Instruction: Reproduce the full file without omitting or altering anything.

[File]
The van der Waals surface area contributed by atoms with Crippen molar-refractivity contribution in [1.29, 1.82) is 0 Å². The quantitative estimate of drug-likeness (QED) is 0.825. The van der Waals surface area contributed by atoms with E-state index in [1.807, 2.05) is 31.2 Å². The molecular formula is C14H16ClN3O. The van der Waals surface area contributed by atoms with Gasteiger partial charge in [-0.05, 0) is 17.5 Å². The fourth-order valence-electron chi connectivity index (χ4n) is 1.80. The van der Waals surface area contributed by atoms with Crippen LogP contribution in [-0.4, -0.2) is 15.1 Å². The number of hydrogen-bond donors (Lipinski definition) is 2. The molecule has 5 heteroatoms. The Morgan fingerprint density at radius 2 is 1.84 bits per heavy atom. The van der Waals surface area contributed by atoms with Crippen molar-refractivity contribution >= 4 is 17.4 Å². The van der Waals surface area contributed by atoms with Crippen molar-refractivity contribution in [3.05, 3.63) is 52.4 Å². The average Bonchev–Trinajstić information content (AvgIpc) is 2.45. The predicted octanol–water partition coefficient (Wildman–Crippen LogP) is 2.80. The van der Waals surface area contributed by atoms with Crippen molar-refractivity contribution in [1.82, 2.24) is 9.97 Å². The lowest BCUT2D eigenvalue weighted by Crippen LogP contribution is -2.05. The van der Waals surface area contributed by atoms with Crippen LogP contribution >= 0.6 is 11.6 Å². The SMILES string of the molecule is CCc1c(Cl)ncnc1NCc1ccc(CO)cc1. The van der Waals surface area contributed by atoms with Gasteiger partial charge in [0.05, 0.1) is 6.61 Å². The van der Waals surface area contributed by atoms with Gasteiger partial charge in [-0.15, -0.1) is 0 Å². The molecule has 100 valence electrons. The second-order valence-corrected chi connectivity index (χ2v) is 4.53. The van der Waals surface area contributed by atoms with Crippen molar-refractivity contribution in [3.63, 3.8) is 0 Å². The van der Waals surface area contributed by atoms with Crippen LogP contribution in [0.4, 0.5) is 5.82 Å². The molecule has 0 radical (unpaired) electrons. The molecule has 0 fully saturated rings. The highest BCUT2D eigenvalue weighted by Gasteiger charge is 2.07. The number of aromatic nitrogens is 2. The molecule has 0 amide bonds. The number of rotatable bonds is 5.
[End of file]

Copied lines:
The van der Waals surface area contributed by atoms with Crippen molar-refractivity contribution in [1.29, 1.82) is 0 Å². The quantitative estimate of drug-likeness (QED) is 0.825. The van der Waals surface area contributed by atoms with E-state index in [1.807, 2.05) is 31.2 Å². The molecular formula is C14H16ClN3O. The van der Waals surface area contributed by atoms with Gasteiger partial charge in [-0.05, 0) is 17.5 Å². The fourth-order valence-electron chi connectivity index (χ4n) is 1.80. The van der Waals surface area contributed by atoms with Crippen LogP contribution in [-0.4, -0.2) is 15.1 Å². The number of hydrogen-bond donors (Lipinski definition) is 2. The molecule has 5 heteroatoms. The Morgan fingerprint density at radius 2 is 1.84 bits per heavy atom. The van der Waals surface area contributed by atoms with Crippen molar-refractivity contribution >= 4 is 17.4 Å². The van der Waals surface area contributed by atoms with Crippen molar-refractivity contribution in [3.05, 3.63) is 52.4 Å². The average Bonchev–Trinajstić information content (AvgIpc) is 2.45. The predicted octanol–water partition coefficient (Wildman–Crippen LogP) is 2.80. The van der Waals surface area contributed by atoms with Crippen molar-refractivity contribution in [1.82, 2.24) is 9.97 Å². The lowest BCUT2D eigenvalue weighted by Crippen LogP contribution is -2.05. The van der Waals surface area contributed by atoms with Crippen LogP contribution >= 0.6 is 11.6 Å². The SMILES string of the molecule is CCc1c(Cl)ncnc1NCc1ccc(CO)cc1. The van der Waals surface area contributed by atoms with Gasteiger partial charge in [0.05, 0.1) is 6.61 Å². The van der Waals surface area contributed by atoms with Gasteiger partial charge in [-0.15, -0.1) is 0 Å². The molecule has 100 valence electrons. The second-order valence-corrected chi connectivity index (χ2v) is 4.53. The van der Waals surface area contributed by atoms with Crippen molar-refractivity contribution in [3.63, 3.8) is 0 Å². The van der Waals surface area contributed by atoms with Crippen LogP contribution in [0.4, 0.5) is 5.82 Å². The molecule has 0 radical (unpaired) electrons. The molecule has 0 fully saturated rings. The highest BCUT2D eigenvalue weighted by Gasteiger charge is 2.07. The number of aromatic nitrogens is 2. The molecule has 0 amide bonds. The number of rotatable bonds is 5.